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Dysaphis ranunculi

Hawthorn-buttercup mealy gall aphid

On this page: Identification & Distribution  Other aphids on the same host 

Identification & Distribution:

The curled-leaf gall (see first picture below) of Dysaphis ranunculi on hawthorn (Crataegus monogyna) its primary host is pale yellowish-green, often suffused with rosy pink (our gall was yellowish green but had no pink colour). There is no sharp demarcation between the pink of the gall and the green of the leaf lamina (cf. Dysaphis crataegi  where such a demarcation is present). The Dysaphis ranunculi fundatrices are deep blue-grey with a wax bloom, and the immature offspring of the fundatrix are usually brownish grey to grey. The immature offspring in the gall shown below second were light green with wax markings - hence the identification of this gall as resulting from Dysaphis ranunculi, based on gall-appearance, may not be correct.

Winged forms arise in the second generation and the alates migrate to the basal parts of buttercups (Ranunculus spp.). On Ranunculus the adult Dysaphis ranunculi apterae are mottled grey-green, brownish around the bases of the siphunculi, wax dusted and with variable dark sclerotization. There are usually 9 or more secondary rhinaria on the fifth antennal segment (cf. Dysaphis crataegi where there are usually 0-1).

The clarified slide mounts below are of adult viviparous female Dysaphis ranunculi : fundatrix (from primary host), lightly sclerotized wingless from secondary host, and winged spring migrant.

Micrographs of clarified mounts  by permission of Roger Blackman, copyright AWP  all rights reserved.

The images below show confirmed Dysaphis ranunculi living on the roots of the secondary host, Ranunculus (no other Dysaphis species live on Ranunculus.) The first is an apterous immature and the second is a fourth instar alatiform nymph.

Dysaphis ranunculi colonies are attended by ants. There is a return migration to hawthorn in September. The hawthorn-buttercup aphid is found throughout Europe and in central Asia.


Other aphids on same host:

Blackman & Eastop list 16 species of aphid  as feeding on common hawthorn (Crataegus monogyna) worldwide, and provide formal identification keys.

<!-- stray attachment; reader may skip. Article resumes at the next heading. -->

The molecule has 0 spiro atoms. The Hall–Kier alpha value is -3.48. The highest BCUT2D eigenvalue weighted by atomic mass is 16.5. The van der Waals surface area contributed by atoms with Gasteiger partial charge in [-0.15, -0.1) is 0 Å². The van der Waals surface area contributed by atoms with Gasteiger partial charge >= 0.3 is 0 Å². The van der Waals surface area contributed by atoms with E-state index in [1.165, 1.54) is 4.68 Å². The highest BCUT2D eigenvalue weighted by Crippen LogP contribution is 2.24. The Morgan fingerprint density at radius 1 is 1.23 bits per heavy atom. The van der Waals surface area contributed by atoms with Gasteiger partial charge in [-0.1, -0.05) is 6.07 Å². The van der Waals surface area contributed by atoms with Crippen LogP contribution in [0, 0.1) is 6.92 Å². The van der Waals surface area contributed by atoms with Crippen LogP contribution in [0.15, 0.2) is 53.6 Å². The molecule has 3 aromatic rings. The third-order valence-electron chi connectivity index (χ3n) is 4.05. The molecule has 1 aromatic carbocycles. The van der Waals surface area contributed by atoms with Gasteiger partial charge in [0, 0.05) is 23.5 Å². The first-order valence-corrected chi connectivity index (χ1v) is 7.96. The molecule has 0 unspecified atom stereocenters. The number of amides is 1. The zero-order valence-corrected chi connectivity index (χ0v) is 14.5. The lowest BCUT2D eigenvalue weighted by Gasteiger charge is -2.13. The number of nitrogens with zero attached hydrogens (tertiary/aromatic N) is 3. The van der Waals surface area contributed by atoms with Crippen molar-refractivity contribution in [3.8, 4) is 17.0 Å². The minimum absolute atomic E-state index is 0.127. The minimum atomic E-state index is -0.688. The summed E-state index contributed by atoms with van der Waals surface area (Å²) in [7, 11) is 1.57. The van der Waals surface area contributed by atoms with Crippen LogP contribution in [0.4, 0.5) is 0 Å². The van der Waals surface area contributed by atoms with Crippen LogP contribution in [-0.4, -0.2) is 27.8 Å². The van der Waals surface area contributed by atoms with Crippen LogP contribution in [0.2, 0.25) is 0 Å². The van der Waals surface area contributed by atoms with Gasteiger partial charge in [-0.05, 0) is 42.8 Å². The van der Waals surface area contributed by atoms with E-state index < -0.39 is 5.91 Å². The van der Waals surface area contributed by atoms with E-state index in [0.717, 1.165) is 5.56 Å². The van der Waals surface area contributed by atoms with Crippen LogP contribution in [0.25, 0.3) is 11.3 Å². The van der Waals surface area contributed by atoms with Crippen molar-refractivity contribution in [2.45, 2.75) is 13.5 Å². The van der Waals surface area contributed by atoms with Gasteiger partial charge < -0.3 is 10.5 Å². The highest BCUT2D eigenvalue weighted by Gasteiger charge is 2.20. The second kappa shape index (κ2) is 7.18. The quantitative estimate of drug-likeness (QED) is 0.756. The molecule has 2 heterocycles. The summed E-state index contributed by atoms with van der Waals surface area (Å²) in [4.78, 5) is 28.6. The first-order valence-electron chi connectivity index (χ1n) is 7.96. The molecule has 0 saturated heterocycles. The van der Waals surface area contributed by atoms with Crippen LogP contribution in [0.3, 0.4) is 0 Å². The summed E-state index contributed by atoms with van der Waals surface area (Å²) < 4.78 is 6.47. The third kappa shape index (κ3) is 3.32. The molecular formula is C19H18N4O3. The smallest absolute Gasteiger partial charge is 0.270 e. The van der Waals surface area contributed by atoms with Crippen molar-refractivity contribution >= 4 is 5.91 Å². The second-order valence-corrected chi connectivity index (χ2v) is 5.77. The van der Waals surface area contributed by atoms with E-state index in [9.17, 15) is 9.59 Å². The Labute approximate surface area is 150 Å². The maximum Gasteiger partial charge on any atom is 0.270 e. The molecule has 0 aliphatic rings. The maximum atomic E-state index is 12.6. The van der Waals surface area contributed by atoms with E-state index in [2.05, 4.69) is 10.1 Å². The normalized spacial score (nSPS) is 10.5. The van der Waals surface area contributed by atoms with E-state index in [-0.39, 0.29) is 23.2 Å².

Of those aphid species, Baker (2015)  lists 15 as occurring in Britain: Aphis fabae,  Aphis gossypii  Aphis pomi,  Aphis spiraecola, Aulacorthum solani,  Dysaphis angelicae,  Dysaphis apiifolia,  Dysaphis crataegi,  Dysaphis lauberti, Dysaphis ranunculi, Ovatus crataegarius,  Rhopalosiphum oxyacanthae,  Ovatus insitus, Prociphilus pini and Rhopalosiphum rufulum.


We especially thank Trees for Life  for their kind assistance.

Our particular thanks to Roger Blackman for images of his clarified slide mounts.

We have made provisional identifications from high resolution photos of living specimens, along with host plant identity. In the great majority of cases, identifications have been confirmed by microscopic examination of preserved specimens. We have used the keys and species accounts of Blackman & Eastop (1994)  and Blackman & Eastop (2006)  supplemented with Blackman (1974) , Stroyan (1977) , Stroyan (1984) , Blackman & Eastop (1984) , Heie (1980-1995) , Dixon & Thieme (2007)  and Blackman (2010) . We fully acknowledge these authors as the source for the (summarized) taxonomic information we have presented. Any errors in identification or information are ours alone, and we would be very grateful for any corrections. For assistance on the terms used for aphid morphology we suggest the figure  provided by Blackman & Eastop (2006).

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